One of President Donald Trump’s common refrains during the 2016 election that continues to this day is “Fake News.” His labeling of collective media outlets and those they employ has presented journalists with a choice: to stick to decades-old White House press briefing decorum or play by a new set of rules.
Enter the new normal at the White House press briefing. President Trump gives an opening statement, which includes information on the latest issue, praise for those working on that issue and self-adulation for the work he’s done. Then he turns it over to the press, where ratings and retweets abound — it’s good TV. While no-nonsense questions come from the first few raised hands, the president eventually calls on journalists who want a piece of his spotlight. Instead of data-driven questions that require information-filled answers, there’s often a shift in focus to make the question about the person asking it. These types of “questions” fall into three categories:
• The statement. At the beginning of the global pandemic, CNN’s Jim Acosta “asked” the president: “Some of the officials paint a rosy picture of what is happening around the country. If you look at some of these questions — do we have enough masks? No. Do we have enough tests? No. Do we have enough PPE (personal protective equipment)? No.” Acosta answered his own questions. He used his time to grandstand and make it clear that he disagreed with what the president had said.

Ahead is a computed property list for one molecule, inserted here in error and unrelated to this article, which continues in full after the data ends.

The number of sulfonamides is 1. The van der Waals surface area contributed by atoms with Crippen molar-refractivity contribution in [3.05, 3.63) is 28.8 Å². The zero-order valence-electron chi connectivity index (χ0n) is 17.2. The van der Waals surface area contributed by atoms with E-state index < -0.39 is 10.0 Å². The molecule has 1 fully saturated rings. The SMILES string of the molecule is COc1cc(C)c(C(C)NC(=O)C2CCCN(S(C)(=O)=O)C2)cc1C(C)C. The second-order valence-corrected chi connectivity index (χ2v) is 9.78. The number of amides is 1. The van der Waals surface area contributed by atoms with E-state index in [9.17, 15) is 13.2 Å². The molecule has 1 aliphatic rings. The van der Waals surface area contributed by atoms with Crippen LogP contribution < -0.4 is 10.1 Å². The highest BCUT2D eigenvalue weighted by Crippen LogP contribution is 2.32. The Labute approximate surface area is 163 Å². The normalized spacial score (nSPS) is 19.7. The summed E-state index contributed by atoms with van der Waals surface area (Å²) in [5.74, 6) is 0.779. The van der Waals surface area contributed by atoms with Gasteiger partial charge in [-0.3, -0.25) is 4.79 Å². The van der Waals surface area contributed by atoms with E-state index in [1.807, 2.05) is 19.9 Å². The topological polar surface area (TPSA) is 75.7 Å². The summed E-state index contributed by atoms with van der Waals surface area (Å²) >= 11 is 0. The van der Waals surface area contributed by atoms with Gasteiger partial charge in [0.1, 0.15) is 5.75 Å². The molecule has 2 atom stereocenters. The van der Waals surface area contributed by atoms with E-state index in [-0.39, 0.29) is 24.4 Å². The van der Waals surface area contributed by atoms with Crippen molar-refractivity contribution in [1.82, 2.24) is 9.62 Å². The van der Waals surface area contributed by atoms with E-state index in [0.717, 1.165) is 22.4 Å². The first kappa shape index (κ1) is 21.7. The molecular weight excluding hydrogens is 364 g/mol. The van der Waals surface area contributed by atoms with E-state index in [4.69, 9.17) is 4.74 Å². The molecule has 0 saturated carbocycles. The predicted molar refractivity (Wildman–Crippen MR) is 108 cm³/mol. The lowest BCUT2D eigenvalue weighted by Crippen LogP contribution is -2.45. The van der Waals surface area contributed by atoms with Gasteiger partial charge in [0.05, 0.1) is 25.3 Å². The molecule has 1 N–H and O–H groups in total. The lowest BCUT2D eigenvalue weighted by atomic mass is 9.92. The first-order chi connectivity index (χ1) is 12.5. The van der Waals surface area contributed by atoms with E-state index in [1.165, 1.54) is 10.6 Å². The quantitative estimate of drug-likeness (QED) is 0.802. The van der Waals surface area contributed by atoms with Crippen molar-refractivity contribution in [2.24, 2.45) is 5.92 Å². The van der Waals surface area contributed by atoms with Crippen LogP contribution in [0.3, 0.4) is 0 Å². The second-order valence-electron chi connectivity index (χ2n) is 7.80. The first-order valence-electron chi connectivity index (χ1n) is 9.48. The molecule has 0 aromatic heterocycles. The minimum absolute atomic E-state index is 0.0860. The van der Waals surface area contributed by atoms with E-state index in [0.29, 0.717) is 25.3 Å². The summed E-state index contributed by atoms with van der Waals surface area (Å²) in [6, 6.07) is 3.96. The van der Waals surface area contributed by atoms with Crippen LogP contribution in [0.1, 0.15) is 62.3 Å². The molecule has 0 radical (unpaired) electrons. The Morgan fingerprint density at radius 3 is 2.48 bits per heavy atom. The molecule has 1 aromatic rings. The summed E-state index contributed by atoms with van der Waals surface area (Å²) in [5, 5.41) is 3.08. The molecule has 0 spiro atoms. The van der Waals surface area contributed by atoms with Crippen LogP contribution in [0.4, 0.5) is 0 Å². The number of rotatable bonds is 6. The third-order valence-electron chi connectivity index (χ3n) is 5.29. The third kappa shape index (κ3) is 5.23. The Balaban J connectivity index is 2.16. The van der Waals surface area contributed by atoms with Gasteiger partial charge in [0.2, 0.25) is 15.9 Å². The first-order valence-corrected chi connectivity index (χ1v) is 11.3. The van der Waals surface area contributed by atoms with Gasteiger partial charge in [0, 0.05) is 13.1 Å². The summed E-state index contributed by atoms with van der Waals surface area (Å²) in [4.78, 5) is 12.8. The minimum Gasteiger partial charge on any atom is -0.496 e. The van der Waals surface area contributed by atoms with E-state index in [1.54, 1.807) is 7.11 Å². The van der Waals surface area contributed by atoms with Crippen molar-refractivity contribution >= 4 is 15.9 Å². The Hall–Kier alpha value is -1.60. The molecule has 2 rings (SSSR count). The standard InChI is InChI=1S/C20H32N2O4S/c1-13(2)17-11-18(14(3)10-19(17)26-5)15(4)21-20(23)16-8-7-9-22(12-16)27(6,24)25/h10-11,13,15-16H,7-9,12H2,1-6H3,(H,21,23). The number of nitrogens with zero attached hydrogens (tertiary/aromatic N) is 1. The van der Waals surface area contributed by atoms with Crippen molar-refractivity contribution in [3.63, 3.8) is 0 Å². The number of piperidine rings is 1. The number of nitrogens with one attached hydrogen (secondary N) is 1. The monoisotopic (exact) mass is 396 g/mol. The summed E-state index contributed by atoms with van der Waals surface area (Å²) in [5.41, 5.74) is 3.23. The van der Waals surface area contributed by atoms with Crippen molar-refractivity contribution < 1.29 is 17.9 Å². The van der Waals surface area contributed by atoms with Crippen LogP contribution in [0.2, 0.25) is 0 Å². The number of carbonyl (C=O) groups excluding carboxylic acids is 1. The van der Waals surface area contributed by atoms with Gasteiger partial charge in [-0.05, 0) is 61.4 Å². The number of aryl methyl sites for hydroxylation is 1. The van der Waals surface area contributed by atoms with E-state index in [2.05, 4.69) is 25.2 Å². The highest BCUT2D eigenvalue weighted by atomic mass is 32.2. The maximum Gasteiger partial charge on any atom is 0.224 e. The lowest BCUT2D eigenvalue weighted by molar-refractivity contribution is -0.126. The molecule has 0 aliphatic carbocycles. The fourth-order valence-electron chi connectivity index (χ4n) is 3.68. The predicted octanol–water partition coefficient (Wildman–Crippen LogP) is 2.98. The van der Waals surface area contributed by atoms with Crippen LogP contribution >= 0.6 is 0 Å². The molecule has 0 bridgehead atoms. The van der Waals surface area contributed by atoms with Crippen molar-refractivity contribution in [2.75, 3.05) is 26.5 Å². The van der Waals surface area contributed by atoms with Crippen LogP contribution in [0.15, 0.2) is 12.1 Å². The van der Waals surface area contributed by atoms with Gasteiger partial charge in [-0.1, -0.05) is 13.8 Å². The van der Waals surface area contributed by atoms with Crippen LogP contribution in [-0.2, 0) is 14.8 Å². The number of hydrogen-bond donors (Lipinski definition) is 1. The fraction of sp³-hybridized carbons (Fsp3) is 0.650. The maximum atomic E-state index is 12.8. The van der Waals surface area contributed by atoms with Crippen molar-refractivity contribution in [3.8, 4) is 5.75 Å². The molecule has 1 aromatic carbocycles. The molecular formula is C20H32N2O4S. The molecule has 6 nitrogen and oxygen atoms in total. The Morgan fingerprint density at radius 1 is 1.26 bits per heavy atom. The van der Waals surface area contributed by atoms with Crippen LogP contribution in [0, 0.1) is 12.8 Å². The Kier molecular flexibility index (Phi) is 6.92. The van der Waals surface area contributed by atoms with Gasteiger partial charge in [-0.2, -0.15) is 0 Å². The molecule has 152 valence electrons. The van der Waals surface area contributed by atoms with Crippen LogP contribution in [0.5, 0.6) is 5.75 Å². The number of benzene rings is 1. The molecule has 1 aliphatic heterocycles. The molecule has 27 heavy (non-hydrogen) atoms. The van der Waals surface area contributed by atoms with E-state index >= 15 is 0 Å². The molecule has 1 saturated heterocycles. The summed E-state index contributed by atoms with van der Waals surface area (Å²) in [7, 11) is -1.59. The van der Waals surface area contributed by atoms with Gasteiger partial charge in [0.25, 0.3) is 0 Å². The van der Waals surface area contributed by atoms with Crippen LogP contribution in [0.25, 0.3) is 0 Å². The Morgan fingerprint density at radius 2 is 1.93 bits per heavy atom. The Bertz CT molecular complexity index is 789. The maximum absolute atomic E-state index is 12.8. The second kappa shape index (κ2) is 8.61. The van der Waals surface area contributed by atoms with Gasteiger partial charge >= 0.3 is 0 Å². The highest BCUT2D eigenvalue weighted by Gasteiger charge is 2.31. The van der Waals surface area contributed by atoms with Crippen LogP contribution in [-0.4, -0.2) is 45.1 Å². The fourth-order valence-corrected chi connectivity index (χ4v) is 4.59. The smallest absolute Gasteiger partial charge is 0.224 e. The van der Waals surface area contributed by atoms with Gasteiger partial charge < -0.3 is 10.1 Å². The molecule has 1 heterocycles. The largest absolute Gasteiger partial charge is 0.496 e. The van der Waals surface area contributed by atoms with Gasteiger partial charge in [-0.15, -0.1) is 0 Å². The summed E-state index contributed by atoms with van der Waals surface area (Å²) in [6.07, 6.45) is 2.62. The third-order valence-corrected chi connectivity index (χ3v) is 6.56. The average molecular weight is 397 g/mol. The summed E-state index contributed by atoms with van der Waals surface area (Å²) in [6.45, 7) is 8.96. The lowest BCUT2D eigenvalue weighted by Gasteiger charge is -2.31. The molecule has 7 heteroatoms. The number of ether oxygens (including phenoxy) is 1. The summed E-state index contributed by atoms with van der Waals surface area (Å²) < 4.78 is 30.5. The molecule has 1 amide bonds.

• Fake News Debate. When the president deems a statement, question or accusation as unfair, he calls it out. This usually leads to a debate about who lies more.
• Grandstanding. The Fake News debate can escalate further, but only a few are willing to engage and blatantly talk over the president.
The problem for many journalists and politicians who’ve chosen to get in the ring and “fight” with Trump is they try to mimic his style and fail miserably because they’re being inauthentic. What journalists should do is stick to good old-fashioned journalism. Not only is it best to let the details do the talking so the American people can come to their own conclusions, but doing so would also force Trump to change his style or risk being ridiculed.
Beverly Hallberg is a senior fellow at Independent Women’s Forum and president of District Media Group.